North and South Korea agreed on Friday to hold their first talks in more than two years, hours after Seoul and Washington decided to defer joint military exercises which always infuriate Pyongyang until after the Winter Olympics.
The meeting, the first since December 2015, will take place in Panmunjom, the truce village in the heavily fortified Demilitarized Zone that divides the peninsula.
Tensions have been high after the North carried out multiple missile launches in 2017, including a number of ICBMs, and its sixth atomic test, by far its most powerful to date.
The tentative rapprochement comes after the North’s leader Kim Jong-Un warned in his New Year speech that he had a nuclear button on his desk, but at the same time offered Seoul an olive branch, saying Pyongyang could send a team to next month’s Winter Olympics in the South.
Seoul responded with an offer of talks and earlier this week the hotline between them was restored after being suspended for almost two years.
Late Thursday, the South’s President Moon Jae-In and his US counterpart Donald Trump agreed to delay the giant Foal Eagle and Key Resolve joint military drills until after the Winter Olympics, which begin in Pyeongchang on February 9.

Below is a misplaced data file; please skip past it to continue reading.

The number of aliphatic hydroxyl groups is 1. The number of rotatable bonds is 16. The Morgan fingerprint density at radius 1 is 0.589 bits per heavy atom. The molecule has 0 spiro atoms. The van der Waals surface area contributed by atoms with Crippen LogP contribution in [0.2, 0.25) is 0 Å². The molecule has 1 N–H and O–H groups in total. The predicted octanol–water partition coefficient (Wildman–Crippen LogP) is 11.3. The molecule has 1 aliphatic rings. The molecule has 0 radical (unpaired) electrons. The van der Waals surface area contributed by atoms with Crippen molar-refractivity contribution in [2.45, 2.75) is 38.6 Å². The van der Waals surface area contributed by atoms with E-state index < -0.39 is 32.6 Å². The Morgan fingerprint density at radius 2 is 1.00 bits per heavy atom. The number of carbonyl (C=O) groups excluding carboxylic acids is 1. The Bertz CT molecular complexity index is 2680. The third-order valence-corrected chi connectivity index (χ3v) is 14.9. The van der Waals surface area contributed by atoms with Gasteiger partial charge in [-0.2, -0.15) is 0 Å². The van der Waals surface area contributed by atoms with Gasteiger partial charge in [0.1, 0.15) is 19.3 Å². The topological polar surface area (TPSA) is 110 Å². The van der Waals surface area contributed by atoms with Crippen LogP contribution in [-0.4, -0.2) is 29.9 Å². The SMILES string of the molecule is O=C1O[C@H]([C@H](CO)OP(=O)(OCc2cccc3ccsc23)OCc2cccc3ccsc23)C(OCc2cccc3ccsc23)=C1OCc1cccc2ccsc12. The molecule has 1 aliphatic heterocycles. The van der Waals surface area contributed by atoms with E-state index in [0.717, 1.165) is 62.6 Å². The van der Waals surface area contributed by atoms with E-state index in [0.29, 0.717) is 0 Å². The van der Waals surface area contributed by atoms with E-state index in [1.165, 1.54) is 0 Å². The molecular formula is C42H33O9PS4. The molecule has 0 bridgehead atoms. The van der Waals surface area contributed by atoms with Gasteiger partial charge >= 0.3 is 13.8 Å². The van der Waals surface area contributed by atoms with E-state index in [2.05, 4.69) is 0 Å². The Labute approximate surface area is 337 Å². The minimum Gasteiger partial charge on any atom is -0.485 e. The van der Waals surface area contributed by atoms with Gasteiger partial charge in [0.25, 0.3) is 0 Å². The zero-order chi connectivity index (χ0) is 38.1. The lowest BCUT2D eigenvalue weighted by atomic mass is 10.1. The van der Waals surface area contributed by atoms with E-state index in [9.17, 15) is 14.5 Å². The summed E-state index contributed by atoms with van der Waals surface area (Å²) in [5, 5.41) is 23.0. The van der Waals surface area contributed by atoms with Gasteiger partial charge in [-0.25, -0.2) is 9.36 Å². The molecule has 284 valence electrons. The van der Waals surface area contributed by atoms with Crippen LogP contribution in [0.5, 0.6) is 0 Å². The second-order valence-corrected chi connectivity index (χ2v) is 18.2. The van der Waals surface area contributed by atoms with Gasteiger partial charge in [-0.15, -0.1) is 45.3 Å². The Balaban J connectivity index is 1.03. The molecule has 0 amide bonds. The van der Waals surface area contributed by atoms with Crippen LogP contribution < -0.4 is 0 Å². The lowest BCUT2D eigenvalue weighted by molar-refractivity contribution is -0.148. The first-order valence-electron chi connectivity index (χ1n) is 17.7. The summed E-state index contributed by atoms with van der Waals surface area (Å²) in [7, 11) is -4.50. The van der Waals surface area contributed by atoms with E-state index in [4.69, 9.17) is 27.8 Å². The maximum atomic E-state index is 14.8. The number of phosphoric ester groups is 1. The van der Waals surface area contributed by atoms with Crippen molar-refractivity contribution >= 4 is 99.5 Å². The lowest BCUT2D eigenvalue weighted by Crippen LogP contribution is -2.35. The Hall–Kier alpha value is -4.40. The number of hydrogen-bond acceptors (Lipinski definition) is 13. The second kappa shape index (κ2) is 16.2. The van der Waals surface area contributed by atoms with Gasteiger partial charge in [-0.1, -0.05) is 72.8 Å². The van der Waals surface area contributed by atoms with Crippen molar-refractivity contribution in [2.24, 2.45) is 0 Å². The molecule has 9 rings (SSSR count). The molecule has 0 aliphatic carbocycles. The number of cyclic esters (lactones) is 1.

That announcement came hours after Trump said high-level talks between North and South would be “a good thing” — although the US has long insisted that it will not negotiate with Pyongyang unless it first takes concrete steps towards disarmament.
Seoul’s unification ministry said it had received a fax from Ri Son-Gwon, head of the North’s Committee for Peaceful Reunification of Korea, a state agency handling inter-Korean affairs, saying: “We will come to the Peace House at Panmunjom on January 9.”
The Peace House is a South Korean-built building on the southern side of Panmunjom, where troops from the two sides face off against each other across a concrete dividing line.
Ministry spokesman Baek Tae-Hyun told journalists that the agenda would include the Pyeongchang Olympics “and the issue of improving inter-Korean relations”.
Who would attend and the size of the delegations would be settled by fax, Baek said.
“I understand the North is also going to have talks with the International Olympic Committee next week,” he added.